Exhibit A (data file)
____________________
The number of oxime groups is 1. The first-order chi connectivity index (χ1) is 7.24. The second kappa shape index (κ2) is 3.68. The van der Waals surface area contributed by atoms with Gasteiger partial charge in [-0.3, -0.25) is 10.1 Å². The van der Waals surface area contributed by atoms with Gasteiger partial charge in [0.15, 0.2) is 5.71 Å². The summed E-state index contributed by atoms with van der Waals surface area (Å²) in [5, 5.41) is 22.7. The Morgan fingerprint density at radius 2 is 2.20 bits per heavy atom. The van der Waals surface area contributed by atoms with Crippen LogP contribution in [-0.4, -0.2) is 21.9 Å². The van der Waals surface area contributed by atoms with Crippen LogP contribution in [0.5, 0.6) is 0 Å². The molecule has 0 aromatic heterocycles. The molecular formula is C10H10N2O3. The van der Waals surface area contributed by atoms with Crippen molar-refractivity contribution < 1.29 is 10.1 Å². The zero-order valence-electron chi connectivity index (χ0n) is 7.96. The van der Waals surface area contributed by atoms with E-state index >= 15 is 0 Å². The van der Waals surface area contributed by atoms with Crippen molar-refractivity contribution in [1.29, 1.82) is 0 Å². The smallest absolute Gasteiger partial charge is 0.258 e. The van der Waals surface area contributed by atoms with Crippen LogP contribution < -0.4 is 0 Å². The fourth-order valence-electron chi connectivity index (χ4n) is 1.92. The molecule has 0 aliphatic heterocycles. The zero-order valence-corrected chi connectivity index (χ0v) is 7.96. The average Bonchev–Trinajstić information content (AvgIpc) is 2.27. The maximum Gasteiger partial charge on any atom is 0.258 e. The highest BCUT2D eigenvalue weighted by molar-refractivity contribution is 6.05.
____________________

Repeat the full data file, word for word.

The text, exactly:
The number of oxime groups is 1. The first-order chi connectivity index (χ1) is 7.24. The second kappa shape index (κ2) is 3.68. The van der Waals surface area contributed by atoms with Gasteiger partial charge in [-0.3, -0.25) is 10.1 Å². The van der Waals surface area contributed by atoms with Gasteiger partial charge in [0.15, 0.2) is 5.71 Å². The summed E-state index contributed by atoms with van der Waals surface area (Å²) in [5, 5.41) is 22.7. The Morgan fingerprint density at radius 2 is 2.20 bits per heavy atom. The van der Waals surface area contributed by atoms with Crippen LogP contribution in [-0.4, -0.2) is 21.9 Å². The van der Waals surface area contributed by atoms with Crippen LogP contribution in [0.5, 0.6) is 0 Å². The molecule has 0 aromatic heterocycles. The molecular formula is C10H10N2O3. The van der Waals surface area contributed by atoms with Crippen molar-refractivity contribution < 1.29 is 10.1 Å². The zero-order valence-electron chi connectivity index (χ0n) is 7.96. The van der Waals surface area contributed by atoms with E-state index >= 15 is 0 Å². The van der Waals surface area contributed by atoms with Crippen molar-refractivity contribution in [1.29, 1.82) is 0 Å². The smallest absolute Gasteiger partial charge is 0.258 e. The van der Waals surface area contributed by atoms with Crippen LogP contribution < -0.4 is 0 Å². The fourth-order valence-electron chi connectivity index (χ4n) is 1.92. The molecule has 0 aliphatic heterocycles. The zero-order valence-corrected chi connectivity index (χ0v) is 7.96. The average Bonchev–Trinajstić information content (AvgIpc) is 2.27. The maximum Gasteiger partial charge on any atom is 0.258 e. The highest BCUT2D eigenvalue weighted by molar-refractivity contribution is 6.05.